enthrall was our Word of the Day on 09/02/2017. Hear the podcast!
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Examples of enthrall in a Sentence
enthralled by the flickering fire in the hearth, we lost all track of time
for years these master magicians have been enthralling audiences with their astounding illusions
Recent Examples of enthrall from the Web
Only time will tell if The Room will continue to enthrall in 2053.
Preachers are prone to engaging histrionics — call-and-responses, hoots and hollers and dramatic gestures — to enthrall their congregatoins.
When the travelers come, there is no shortage of ways to enthrall them.
To explain and enthrall us, Jonathan White — a sailor, surfer, marine conservationist and exceptional researcher and writer — offers a captivating examination of all things tidal.
Much like his namesake, the scaramouch, the Mooch masquerades as a useful idiot and a sly schemer, performing both roles while never forgetting to enthrall the audience and, most important, the boss.
And nothing enthralls him quite like the great Russian imperial palaces.
Kyron's case attracted national attention, and continues to enthrall both armchair detectives and an avid online community.
There’s a rotating cast of drummers over the years represented here (1964-68) but the trio clicks and enthralls the audience, and Harris is a marvel, always the showman but never showing off.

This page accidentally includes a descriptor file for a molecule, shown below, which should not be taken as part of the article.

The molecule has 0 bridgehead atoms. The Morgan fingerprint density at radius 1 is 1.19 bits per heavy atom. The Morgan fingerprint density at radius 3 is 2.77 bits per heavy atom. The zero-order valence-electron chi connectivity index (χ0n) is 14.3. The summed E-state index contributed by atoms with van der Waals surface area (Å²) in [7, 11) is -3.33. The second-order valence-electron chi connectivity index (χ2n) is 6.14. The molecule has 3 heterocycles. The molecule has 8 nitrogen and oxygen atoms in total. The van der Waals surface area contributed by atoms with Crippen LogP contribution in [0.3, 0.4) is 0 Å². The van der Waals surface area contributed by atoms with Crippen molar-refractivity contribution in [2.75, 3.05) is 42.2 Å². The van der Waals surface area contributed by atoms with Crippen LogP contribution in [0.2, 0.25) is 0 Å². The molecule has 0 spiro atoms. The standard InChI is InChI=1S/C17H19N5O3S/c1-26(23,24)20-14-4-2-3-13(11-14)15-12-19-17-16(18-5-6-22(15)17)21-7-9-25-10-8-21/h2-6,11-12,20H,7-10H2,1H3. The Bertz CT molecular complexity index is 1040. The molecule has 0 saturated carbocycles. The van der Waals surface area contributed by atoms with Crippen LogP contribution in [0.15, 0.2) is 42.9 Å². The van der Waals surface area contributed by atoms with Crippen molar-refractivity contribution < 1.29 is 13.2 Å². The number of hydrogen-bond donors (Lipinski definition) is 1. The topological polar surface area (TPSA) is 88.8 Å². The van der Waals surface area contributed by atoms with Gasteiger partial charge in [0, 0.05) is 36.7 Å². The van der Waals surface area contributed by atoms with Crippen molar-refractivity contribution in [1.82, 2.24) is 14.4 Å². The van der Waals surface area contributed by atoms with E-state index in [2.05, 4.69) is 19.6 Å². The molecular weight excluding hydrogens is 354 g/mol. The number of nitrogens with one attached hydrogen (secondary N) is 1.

These example sentences are selected automatically from various online news sources to reflect current usage of the word 'enthrall.' Views expressed in the examples do not represent the opinion of Merriam-Webster or its editors. Send us feedback.
Did You Know?
In Middle English, enthrallen meant "to hold in thrall." "Thrall" then, as now, meant "bondage" or "slavery"; it comes from an Old Norse word, "thraell," which is probably related to an Old High German word for servant. In the 16th century, the first known figurative use of "enthrall" appeared in the following advice, translated from a Latin text by Thomas Newton: "A man should not . . . enthrall his credit and honour to Harlots." But we rarely use even this sense of mental or moral enslavement anymore. Today the word is often used in its participle form, "enthralled," which sometimes means "temporarily spellbound" ("we listened, enthralled, to the old woman's oral history"), but more often suggests a state of being generally captivated, delighted, or taken by some particular thing.
Origin and Etymology of enthrall
First Known Use: 15th centurySee Words from the same year
ENTHRALL Defined for English Language Learners
ENTHRALL Defined for Kids
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